The simple press up. Such a standard, stereotypical exercise in the gym, there’s a reason it’s stood the test of time and is returned to over and over again in workouts. It’s amazing.
A press up done with correct form is a serious bodyweight exercise that has great benefits. Targeting multi-joint movements and hitting those triceps, pecs and deltoids, it helps you to focus on all of your key muscle stabilisers, toning and firming your body. It’s also ideal for the abs, which many people forget!
What it makes so great is that you can do a press-up anywhere, without any equipment. Just make sure you maintain good form, keeping your body (head, neck and spine) aligned and in a neutral position, with your abs engaged and lower body activated. When you lower your body, you want to make a triangle with your arms and nose. Never tip your head forward before your body.
Once you’ve mastered the standard press up (comfortably performing 3 sets of 8 reps), there are so many variations you can move towards, each challenging your body in new ways. Here are just 7 of our favourites:
Wide arm, narrow arm
In a normal press up, your hands will be placed on the ground underneath and in line with your shoulders. For this variation, you’re simply moving your arms further apart and then bringing them together.
The wide arm press up will challenge your chest more, whilst the narrow arm (where your arms are together and you lower down with them under your chest) will focus more on your triceps.
You can either perform a set of wide and then a set of narrow, or you can alternate between the two, either walking your hands in, or pushing up away from the ground and moving both arms from wide to narrow simultaneously.
Plank press up
We love the plank, and we love the press up, so why not put them together? Start in a press up position and then lower down slowly onto your forearms, with your body fully extended in a plank position.
Then push up and raise back onto your palms, and repeat. Be sure to hold the plank for at least one count, and keep your abs and legs locked tight at all times, so all the effort is in your upper body.
Want more of a challenge? Perform a full normal press up, but then turn onto your side into a side plank position, extending your arm and leg out in a starfish motion. Drop back to a full press up, and repeat on the opposite side.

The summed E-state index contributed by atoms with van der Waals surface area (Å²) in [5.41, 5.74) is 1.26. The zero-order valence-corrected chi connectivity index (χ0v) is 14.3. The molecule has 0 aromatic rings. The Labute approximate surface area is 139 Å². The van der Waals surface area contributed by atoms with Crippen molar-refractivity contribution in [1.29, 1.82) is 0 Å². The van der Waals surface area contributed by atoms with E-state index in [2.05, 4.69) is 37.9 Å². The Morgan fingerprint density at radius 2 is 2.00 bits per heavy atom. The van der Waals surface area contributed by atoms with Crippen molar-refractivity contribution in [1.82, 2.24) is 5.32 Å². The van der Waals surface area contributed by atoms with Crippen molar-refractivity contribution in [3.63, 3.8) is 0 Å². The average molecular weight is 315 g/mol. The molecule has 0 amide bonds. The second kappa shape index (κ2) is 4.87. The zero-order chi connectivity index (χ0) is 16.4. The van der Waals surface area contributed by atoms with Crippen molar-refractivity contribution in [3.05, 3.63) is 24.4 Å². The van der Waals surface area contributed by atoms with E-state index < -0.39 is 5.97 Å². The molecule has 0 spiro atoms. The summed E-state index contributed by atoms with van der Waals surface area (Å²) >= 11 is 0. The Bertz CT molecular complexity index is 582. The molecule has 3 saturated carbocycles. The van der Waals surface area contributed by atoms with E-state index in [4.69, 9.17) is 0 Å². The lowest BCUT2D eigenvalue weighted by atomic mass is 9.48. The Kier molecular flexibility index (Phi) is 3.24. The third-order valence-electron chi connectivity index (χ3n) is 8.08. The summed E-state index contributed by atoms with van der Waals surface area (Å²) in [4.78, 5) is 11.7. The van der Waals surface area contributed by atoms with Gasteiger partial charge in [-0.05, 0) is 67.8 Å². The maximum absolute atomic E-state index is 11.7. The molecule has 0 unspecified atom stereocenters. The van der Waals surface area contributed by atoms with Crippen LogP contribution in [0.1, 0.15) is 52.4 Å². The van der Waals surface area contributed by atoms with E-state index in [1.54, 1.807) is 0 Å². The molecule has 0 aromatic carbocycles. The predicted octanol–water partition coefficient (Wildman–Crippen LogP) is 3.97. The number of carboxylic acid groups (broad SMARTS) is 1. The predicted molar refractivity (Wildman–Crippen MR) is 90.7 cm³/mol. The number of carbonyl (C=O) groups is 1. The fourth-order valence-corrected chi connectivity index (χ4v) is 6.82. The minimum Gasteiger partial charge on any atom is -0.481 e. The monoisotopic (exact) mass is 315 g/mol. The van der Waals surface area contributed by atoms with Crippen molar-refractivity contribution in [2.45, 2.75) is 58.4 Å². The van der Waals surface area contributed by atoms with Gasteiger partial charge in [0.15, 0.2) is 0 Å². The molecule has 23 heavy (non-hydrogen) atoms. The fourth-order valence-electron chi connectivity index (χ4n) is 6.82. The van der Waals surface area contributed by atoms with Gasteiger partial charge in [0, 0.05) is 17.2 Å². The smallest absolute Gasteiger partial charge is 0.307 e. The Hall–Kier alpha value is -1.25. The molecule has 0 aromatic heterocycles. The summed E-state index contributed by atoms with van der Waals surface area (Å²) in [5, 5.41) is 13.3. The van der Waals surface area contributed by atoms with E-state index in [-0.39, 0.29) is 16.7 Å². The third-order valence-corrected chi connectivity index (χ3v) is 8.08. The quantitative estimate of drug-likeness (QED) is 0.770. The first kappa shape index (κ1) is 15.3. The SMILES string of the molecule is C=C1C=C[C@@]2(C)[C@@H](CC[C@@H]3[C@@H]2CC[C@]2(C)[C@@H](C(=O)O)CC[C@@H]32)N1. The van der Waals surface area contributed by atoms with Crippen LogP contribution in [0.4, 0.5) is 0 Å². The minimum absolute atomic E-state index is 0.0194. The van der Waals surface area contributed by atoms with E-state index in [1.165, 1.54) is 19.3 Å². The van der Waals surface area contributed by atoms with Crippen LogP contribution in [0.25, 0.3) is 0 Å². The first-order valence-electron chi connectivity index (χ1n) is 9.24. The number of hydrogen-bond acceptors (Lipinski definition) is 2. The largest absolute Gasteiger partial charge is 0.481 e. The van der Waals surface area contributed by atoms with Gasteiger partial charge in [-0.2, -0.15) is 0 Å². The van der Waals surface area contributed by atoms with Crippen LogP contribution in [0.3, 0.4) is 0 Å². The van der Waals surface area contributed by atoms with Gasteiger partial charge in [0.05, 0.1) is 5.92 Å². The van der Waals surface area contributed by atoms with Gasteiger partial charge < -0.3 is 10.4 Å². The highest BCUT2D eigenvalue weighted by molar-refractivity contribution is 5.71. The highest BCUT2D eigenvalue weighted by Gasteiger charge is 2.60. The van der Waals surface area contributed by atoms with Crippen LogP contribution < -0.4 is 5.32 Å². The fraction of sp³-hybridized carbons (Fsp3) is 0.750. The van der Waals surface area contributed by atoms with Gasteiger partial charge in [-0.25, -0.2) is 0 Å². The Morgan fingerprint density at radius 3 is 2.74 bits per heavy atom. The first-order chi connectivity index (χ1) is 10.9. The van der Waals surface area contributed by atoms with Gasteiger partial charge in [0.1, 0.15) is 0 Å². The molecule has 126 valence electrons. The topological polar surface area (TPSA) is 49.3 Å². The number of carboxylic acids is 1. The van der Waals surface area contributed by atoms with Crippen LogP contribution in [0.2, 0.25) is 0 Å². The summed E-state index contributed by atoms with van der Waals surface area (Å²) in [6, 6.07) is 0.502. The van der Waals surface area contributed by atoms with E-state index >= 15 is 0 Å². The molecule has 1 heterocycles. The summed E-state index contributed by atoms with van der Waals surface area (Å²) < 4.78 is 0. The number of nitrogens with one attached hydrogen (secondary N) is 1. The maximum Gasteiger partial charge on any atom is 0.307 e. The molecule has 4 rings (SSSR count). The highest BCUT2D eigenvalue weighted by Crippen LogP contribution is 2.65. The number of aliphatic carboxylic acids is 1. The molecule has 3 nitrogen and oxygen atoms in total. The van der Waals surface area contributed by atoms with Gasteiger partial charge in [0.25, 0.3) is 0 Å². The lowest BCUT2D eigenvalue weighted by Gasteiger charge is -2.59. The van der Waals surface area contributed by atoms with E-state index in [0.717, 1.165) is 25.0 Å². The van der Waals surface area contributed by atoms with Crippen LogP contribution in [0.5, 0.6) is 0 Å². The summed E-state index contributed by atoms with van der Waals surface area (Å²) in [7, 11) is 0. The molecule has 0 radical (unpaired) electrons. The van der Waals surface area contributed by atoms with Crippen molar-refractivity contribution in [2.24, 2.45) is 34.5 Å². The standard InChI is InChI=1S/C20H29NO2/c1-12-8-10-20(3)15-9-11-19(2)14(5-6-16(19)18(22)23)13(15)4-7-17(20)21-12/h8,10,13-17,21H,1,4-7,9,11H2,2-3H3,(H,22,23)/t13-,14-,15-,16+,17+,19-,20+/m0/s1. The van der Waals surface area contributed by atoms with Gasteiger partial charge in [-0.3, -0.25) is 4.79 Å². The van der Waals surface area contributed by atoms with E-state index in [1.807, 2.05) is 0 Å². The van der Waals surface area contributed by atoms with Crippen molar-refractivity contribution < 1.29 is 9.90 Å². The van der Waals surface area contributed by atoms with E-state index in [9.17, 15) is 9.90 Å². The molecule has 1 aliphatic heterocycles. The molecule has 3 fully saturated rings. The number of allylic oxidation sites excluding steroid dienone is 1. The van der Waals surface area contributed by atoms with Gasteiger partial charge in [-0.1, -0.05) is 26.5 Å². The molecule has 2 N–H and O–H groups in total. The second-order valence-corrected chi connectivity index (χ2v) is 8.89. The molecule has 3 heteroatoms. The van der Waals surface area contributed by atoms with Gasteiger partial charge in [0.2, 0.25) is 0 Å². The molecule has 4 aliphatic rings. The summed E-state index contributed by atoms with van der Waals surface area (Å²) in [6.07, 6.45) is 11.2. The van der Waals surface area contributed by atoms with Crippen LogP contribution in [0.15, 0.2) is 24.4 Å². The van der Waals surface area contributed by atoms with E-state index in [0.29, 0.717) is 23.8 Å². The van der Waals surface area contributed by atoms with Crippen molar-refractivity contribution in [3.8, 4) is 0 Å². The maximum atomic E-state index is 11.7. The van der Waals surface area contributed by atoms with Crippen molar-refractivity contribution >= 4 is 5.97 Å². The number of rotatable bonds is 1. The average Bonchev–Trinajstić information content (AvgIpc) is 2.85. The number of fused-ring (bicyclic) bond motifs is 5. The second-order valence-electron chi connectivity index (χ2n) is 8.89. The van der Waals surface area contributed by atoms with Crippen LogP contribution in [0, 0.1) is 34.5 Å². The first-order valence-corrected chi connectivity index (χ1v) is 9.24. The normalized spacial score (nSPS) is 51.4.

Superman press up
Keeping your elbows tight by your side, lower down into a press up. As you push up from the movement, extend your right arm outwards and lift your left leg off the floor, as if you were Superman flying through the sky.
Hold your balance in this position for one count, then drop back into another press up, before raising up and extending the opposite arm and leg (your left arm and right leg). Alternate and repeat for the full set.
Mountain climber press up
Add extra oomph to your press up, burn more calories and hit those abs even harder with the press up/mountain climber combination.
Simple but highly effective, perform a standard press up, and then when you’re in the raised position, bring your right leg into your chest, then immediately extend back as your left leg comes into your chest.
You could perform just a single mountain climb move like this before returning to a press up, or add further variation by doing 2, 4 or 8 mountain climbers. You could even utilise a pyramid workout for the number of mountain climbers done each set.
Sliding press up (or walk outs)
Using a dedicated press up block, or with a towel under your arms, a sliding press up allows you to add an extra dimension to the movement as you throw your shoulders into the mix.
As you drop into the down press up position, your left hand will slide in front of you along the floor, staying straight as your body lowers. Extend your arm as far as you can without falling on your face, and then slowly slide back up.
If you’re unable to slide, perform a walk out instead, where you start in the raised press up position and slowly walk your hands forward as far as you can, lowering your body down to your limit and then walking them back to the raised position.
Press up rows
With a pair of kettle bells or dumbbells, you can add extra back into your press up routine! Grip the weights whilst they’re resting on the floor, and lower down into the bottom press up position.
As you raise back to the starting position, lift your left arm and pull the weight up and into your ribs, with your elbow retracting in a rowing motion. Return the weight to the floor, lower down, and repeat with your right hand on the opposite side. Alternate sides throughout the set.
Pike press ups
One of the toughest press up variations to master, you’ll really feel the effects of the pike press up throughout your shoulders and upper body.
Start in the traditional pike position, which looks like an upside down ‘V’ shape – hands tucked right underneath your shoulders, feet raised on tip toes, bum stuck up in the air. You could place your feet on a step or stability ball to provide extra height.
Then bend your elbows back, keeping your lower body still, as you drop down into a press up movement, with your head descending to the floor in between your arms (rather than slightly in front). Raise up, and repeat. There won’t be as large a range of movement here as with a standard press up, so bear this in mind.
Do you have a favourite press up variation? Share it with us in the comments below. If you need help trying any of these exercises, just speak with any of our personal trainers.